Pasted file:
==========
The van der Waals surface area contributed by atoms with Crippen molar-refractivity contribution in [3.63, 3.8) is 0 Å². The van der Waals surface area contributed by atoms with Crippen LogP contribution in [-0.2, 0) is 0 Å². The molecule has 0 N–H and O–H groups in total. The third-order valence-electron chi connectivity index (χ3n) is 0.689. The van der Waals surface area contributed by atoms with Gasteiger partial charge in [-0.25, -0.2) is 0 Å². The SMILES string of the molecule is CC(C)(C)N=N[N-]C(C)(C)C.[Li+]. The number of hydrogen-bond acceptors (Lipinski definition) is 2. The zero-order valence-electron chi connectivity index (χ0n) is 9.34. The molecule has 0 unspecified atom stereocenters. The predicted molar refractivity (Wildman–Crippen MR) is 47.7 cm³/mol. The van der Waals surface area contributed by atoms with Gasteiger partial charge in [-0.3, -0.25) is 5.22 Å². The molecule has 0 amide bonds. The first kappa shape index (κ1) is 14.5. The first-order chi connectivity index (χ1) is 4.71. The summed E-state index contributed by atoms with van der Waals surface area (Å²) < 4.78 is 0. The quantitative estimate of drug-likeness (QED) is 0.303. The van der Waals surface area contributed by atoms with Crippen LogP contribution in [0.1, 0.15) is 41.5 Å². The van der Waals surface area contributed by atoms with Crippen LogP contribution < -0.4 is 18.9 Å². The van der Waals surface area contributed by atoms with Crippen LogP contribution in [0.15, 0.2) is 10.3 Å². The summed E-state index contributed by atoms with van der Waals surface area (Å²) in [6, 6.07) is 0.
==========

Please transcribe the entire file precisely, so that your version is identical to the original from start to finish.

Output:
The van der Waals surface area contributed by atoms with Crippen molar-refractivity contribution in [3.63, 3.8) is 0 Å². The van der Waals surface area contributed by atoms with Crippen LogP contribution in [-0.2, 0) is 0 Å². The molecule has 0 N–H and O–H groups in total. The third-order valence-electron chi connectivity index (χ3n) is 0.689. The van der Waals surface area contributed by atoms with Gasteiger partial charge in [-0.25, -0.2) is 0 Å². The SMILES string of the molecule is CC(C)(C)N=N[N-]C(C)(C)C.[Li+]. The number of hydrogen-bond acceptors (Lipinski definition) is 2. The zero-order valence-electron chi connectivity index (χ0n) is 9.34. The molecule has 0 unspecified atom stereocenters. The predicted molar refractivity (Wildman–Crippen MR) is 47.7 cm³/mol. The van der Waals surface area contributed by atoms with Gasteiger partial charge in [-0.3, -0.25) is 5.22 Å². The molecule has 0 amide bonds. The first kappa shape index (κ1) is 14.5. The first-order chi connectivity index (χ1) is 4.71. The summed E-state index contributed by atoms with van der Waals surface area (Å²) < 4.78 is 0. The quantitative estimate of drug-likeness (QED) is 0.303. The van der Waals surface area contributed by atoms with Crippen LogP contribution in [0.1, 0.15) is 41.5 Å². The van der Waals surface area contributed by atoms with Crippen LogP contribution < -0.4 is 18.9 Å². The van der Waals surface area contributed by atoms with Crippen LogP contribution in [0.15, 0.2) is 10.3 Å². The summed E-state index contributed by atoms with van der Waals surface area (Å²) in [6, 6.07) is 0.